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    Consider matrix therapy for corneal crosslinking

    Agent may promote faster healing; ongoing study may collect longer-term results, evaluate haze

    Take-home message: Topical regenerating agent eye drops speed up the corneal healing and reduce ocular discomfort after the epi-off cross-linking but more research is needed.

     Reviewed by Koray Gumus, MD

    Kayseri, Turkey—A new matrix therapy (CACICOL20) may provide faster corneal healing after epithelial-off crosslinking with ultraviolet A and riboflavin, said Koray Gumus, MD.

    Corneal crosslinking (CXL) has become a gold standard for slowing progression of keratoconus, but the debate continues about which technique—epithelial-on or epithelial-off (epi-on and epi-off, respectively)—is better, as there are advantages and disadvantages to both. Recent studies have shown that even the epi-on technique can cause epithelial damage, and result in ocular discomfort.

    “Some complications might be related to the corneal wound healing,” said Dr. Gumus, Erciyes University School of Medicine, Kayseri, Turkey. “We need to promote better healing in these patients.”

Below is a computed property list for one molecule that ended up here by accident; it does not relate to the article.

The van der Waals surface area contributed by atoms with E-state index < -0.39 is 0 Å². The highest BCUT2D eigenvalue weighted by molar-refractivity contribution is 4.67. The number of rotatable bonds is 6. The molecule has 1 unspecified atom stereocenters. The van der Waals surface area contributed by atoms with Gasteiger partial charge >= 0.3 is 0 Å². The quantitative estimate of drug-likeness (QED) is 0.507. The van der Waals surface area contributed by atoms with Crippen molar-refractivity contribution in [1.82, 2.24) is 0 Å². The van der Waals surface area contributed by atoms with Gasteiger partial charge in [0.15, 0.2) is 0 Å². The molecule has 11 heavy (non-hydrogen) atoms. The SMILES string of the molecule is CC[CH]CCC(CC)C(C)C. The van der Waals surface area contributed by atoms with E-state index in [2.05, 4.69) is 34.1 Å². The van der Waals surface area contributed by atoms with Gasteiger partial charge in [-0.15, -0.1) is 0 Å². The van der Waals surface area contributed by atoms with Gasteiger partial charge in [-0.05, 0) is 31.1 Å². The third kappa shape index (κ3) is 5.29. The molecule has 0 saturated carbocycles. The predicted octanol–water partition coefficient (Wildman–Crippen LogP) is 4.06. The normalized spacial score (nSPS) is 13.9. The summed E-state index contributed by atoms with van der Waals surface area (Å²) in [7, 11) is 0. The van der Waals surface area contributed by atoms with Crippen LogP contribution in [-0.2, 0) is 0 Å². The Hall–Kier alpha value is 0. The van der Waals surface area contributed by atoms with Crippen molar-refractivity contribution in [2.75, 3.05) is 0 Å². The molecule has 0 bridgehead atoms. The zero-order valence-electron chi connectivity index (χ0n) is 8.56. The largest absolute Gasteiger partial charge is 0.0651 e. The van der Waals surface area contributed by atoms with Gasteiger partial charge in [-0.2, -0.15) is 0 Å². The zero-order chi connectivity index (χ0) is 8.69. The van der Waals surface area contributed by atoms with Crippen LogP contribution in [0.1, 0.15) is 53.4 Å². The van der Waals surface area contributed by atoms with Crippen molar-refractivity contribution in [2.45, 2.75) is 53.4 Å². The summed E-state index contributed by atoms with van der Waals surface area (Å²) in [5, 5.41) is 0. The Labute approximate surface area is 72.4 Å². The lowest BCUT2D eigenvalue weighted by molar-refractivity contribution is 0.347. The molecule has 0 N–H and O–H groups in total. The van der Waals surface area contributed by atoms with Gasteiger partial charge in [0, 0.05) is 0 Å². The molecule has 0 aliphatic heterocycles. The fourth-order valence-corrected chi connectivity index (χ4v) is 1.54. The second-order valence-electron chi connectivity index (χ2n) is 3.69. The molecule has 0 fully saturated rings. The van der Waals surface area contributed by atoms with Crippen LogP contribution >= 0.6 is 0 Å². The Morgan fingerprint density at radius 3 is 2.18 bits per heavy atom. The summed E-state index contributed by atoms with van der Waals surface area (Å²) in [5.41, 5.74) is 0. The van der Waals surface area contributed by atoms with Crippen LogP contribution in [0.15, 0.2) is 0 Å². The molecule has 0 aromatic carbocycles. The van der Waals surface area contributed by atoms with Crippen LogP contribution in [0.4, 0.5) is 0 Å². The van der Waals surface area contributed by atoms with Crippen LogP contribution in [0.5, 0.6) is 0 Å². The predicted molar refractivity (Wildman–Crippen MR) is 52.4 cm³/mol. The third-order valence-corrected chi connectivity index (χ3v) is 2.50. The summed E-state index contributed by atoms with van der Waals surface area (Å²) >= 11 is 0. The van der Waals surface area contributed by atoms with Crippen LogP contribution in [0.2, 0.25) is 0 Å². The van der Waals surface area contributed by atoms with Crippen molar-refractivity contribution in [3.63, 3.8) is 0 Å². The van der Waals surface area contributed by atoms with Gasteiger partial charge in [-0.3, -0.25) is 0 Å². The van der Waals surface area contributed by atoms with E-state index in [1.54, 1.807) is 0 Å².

Topical regenerating agent (RGTA) is a “promising agent,” he said, noting it is an engineered biopolymer, mimicking heparin sulfate as a protector and stabilizer of the actions of heparin binding growth factor. He presented results from an initial study on the agent.

    What is RGTA?

    According to Dr. Gumus, RGTA replaces endogenous glycosaminoglycans (GAGs) that have been degraded by the glycogenolysis. Their binding to matrix proteins, collagen, elastin, and fibronectin results in a mechanical protection against proteolytic degradation. Restoration of extracellular matrix scaffolding properties is then induced and so is the communication between cells.

    These effects allow the recreation of a suitable microenvironment for cells to respond properly to the cascade of signals needed for the normal tissue regeneration process to take place.

    Previous case series and animal model studies found RGTA “potentially useful in alternative noninvasive therapeutic approach in challenging cases, especially the resistant and the neurotrophic corneal ulcers,” Dr. Gumus said.

    His group investigated whether RGTA would speed up the corneal healing and reduce ocular symptoms after epi-off accelerated CXL.

    Study details

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